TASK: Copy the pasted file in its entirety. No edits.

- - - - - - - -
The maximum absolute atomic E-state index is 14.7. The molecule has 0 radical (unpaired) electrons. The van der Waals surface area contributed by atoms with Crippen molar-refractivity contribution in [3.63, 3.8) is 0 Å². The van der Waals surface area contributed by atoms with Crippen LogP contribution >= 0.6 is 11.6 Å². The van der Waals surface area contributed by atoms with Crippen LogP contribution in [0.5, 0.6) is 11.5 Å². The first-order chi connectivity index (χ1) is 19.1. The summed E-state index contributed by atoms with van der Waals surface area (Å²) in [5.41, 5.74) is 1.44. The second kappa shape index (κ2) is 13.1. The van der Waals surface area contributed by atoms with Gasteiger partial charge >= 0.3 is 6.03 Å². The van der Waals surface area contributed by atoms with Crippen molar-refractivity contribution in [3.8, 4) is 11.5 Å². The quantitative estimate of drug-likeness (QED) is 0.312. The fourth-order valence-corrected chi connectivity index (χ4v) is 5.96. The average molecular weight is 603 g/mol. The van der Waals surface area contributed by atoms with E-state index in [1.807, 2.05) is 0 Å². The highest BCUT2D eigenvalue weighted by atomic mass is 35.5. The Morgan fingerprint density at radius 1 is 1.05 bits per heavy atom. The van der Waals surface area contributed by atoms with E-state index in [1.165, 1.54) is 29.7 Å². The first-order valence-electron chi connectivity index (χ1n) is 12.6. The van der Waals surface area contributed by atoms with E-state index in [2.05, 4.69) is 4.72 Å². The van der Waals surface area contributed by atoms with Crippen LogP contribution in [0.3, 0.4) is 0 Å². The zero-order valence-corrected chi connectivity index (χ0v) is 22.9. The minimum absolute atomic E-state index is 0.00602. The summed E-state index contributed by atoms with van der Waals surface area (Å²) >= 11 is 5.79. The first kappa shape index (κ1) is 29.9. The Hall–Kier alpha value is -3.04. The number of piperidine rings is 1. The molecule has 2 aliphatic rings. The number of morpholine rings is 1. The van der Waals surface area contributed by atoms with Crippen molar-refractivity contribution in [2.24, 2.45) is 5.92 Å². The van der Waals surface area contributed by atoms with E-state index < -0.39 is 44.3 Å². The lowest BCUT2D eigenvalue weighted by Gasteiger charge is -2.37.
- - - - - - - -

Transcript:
The maximum absolute atomic E-state index is 14.7. The molecule has 0 radical (unpaired) electrons. The van der Waals surface area contributed by atoms with Crippen molar-refractivity contribution in [3.63, 3.8) is 0 Å². The van der Waals surface area contributed by atoms with Crippen LogP contribution >= 0.6 is 11.6 Å². The van der Waals surface area contributed by atoms with Crippen LogP contribution in [0.5, 0.6) is 11.5 Å². The first-order chi connectivity index (χ1) is 19.1. The summed E-state index contributed by atoms with van der Waals surface area (Å²) in [5.41, 5.74) is 1.44. The second kappa shape index (κ2) is 13.1. The van der Waals surface area contributed by atoms with Gasteiger partial charge >= 0.3 is 6.03 Å². The van der Waals surface area contributed by atoms with Crippen molar-refractivity contribution in [3.8, 4) is 11.5 Å². The quantitative estimate of drug-likeness (QED) is 0.312. The fourth-order valence-corrected chi connectivity index (χ4v) is 5.96. The average molecular weight is 603 g/mol. The van der Waals surface area contributed by atoms with E-state index in [1.807, 2.05) is 0 Å². The highest BCUT2D eigenvalue weighted by atomic mass is 35.5. The Morgan fingerprint density at radius 1 is 1.05 bits per heavy atom. The van der Waals surface area contributed by atoms with E-state index in [1.165, 1.54) is 29.7 Å². The first-order valence-electron chi connectivity index (χ1n) is 12.6. The van der Waals surface area contributed by atoms with E-state index in [2.05, 4.69) is 4.72 Å². The van der Waals surface area contributed by atoms with Crippen LogP contribution in [0.3, 0.4) is 0 Å². The zero-order valence-corrected chi connectivity index (χ0v) is 22.9. The minimum absolute atomic E-state index is 0.00602. The summed E-state index contributed by atoms with van der Waals surface area (Å²) >= 11 is 5.79. The first kappa shape index (κ1) is 29.9. The Hall–Kier alpha value is -3.04. The number of piperidine rings is 1. The molecule has 2 aliphatic rings. The number of morpholine rings is 1. The van der Waals surface area contributed by atoms with Crippen molar-refractivity contribution in [2.24, 2.45) is 5.92 Å². The van der Waals surface area contributed by atoms with E-state index < -0.39 is 44.3 Å². The lowest BCUT2D eigenvalue weighted by Gasteiger charge is -2.37.